Wynn Resorts (NASDAQ:WYNN) and Caesars Entertainment (NASDAQ:CZR) are two of the most well known gaming companies in the world. But they're very different companies with very different futures ahead. 

Wynn generates a majority of its revenue in Macau while Caesars is focused in the U.S. and Las Vegas in particular. Here's a look at how investors should be looking at the future of these two gaming companies. 

A view of the Las Vegas skyline.

Image source: Getty Images.

Location, location, location

The gaming industry is all about location and the quality of resorts built in each location. And when it comes to quality, Wynn clearly has the upper hand against Caesars Entertainment. 

In the fourth quarter, Caesars Entertainment said that Caesars Entertainment properties, which includes Flamingo, Harrah's Atlantic City, Harrah's Las Vegas, Harrah's Laughlin, Paris Las Vegas, Rio, LINQ Promenade, and the Octavious Tower at Caesars Palace generated $163 million EBITDA combined. It took 8 resorts, most of which are on the Las Vegas Strip, to beat the $114.6 million in EBITDA Wynn Las Vegas generated in the quarter. 

If we look at Caesars Growth Partners, which includes Caesars Interactive, Bally's, The Cromwell, Harrah's New Orleans, Horseshoe Baltimore, Planet Hollywood in Las Vegas, and the LINQ Hotel the EBITDA number is $93 million for the quarter. Again, despite four large Las Vegas properties being included in the results the properties are not nearly as profitable as Wynn Las Vegas. 

This doesn't include Caesars Entertainment Operating Company's results, primarily because the subsidiary is in bankruptcy. 

Where Wynn has a real advantage is with its exposure to the Asian gaming market. Wynn Macau generated $148.9 million in EBITDA during the fourth quarter and the newly opened Wynn Palace generated $77.5 million in its first full quarter of operations. These two resorts alone nearly generate more EBITDA than all of Caesars' non-bankrupt assets right now. 

Do you know what you're getting? 

The big unknown with Caesars Entertainment is how the company's proposed acquisition of Caesars Acquisition Company (NASDAQ:CACQ) and the resolution of Caesars Entertainment Operating Company's bankruptcy will end up. 

Bloomberg has said that current shareholders will only own about 22% of the company after the reorganization. And there will still be billions in debt, although the final numbers won't be known until the reorganization is complete.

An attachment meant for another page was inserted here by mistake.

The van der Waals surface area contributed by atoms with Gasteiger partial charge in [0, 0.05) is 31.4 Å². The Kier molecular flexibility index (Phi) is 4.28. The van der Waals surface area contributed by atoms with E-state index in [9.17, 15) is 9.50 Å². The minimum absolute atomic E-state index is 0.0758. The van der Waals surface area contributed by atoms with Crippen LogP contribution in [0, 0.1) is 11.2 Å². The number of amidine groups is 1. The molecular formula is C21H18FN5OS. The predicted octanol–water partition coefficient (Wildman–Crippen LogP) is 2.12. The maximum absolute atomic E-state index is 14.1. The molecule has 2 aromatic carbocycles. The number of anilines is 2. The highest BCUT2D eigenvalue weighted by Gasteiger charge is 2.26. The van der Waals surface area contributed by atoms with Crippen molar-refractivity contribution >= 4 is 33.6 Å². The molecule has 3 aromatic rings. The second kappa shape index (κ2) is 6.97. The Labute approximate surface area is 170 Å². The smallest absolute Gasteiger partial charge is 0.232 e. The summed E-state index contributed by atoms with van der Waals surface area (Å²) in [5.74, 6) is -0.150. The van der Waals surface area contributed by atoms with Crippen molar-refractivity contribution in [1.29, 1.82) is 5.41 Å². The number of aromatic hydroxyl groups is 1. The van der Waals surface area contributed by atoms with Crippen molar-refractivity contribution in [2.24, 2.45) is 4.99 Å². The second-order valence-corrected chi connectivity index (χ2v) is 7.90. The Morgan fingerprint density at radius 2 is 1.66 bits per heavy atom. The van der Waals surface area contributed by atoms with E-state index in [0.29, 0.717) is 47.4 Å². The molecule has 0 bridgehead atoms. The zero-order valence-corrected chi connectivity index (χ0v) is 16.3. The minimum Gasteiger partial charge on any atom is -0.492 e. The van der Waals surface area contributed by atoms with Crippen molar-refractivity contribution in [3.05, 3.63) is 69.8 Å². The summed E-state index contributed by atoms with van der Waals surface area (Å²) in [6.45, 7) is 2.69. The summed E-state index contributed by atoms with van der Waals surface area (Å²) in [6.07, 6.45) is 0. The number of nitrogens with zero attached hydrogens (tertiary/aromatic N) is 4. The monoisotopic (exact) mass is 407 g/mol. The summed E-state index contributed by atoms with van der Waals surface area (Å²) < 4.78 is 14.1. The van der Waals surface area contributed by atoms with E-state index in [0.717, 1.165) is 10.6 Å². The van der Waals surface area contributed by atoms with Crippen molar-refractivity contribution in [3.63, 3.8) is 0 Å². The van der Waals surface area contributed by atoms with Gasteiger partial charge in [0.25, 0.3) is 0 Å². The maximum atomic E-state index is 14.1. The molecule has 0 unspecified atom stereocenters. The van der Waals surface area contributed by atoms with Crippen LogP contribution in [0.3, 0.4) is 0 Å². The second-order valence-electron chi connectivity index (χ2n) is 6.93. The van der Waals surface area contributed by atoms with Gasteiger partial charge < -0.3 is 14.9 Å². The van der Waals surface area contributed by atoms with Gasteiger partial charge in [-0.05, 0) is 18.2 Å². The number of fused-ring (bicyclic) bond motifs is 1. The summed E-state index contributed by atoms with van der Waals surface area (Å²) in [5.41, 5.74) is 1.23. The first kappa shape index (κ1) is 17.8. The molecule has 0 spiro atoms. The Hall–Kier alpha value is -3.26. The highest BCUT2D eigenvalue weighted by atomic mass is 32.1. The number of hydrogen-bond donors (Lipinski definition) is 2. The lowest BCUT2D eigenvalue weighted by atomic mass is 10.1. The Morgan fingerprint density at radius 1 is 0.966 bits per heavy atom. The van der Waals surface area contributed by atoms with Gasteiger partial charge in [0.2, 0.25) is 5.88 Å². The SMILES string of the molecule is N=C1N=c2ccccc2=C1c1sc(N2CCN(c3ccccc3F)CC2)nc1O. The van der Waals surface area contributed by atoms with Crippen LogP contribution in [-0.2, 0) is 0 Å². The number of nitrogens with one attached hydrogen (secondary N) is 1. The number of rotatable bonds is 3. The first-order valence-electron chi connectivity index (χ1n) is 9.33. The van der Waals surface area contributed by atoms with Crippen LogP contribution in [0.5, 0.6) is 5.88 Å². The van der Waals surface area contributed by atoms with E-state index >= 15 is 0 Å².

Investors just don't know exactly what they're getting with Caesars Entertainment's restructured operations. And when you consider that the underlying assets after reorganization aren't the best in the industry (see above how they're underperforming Wynn) there's no real reason to be on a recovery. 

Wynn has more growth opportunities

Caesars Entertainment's best case scenario is that it's restructured and eventually starts operating like a normal gaming company. But until it does, it won't be a preferred partner in some lucrative markets looking to expand gaming. 

Japan's gaming market, in particular, has garnered attention from every large gaming operator, including Wynn and Caesars. But I would be shocked if the conservative Japanese government chose a company that bankrupted its largest operating unit after a leveraged buyout as the partner it wants as the face of gaming in Japan. And with a questionable balance sheet and a subsidiary in bankruptcy there aren't a lot of growth options available. 

Wynn, on the other hand, just completed Wynn Palace in Macau, is building Wynn Boston Harbor, and may start construction on Wynn Paradise Park in Las Vegas later this year. These growth projects may hamper the company's ability to build in Japan, but they ensure growth through the end of the decade. 

Wynn is clearly the better bet

Until Caesars Entertainment stabilizes with a solid balance sheet and no bankrupt units it's not a stock I would bet on. Wynn is simply the better stock and with growth projects ahead it could end up being a great value for shareholders. Steve Wynn has a long history of creating value in the gaming industry and I see no sign of that stopping right now. 

Travis Hoium owns shares of Wynn Resorts. The Motley Fool is short Caesars Entertainment. The Motley Fool has a disclosure policy.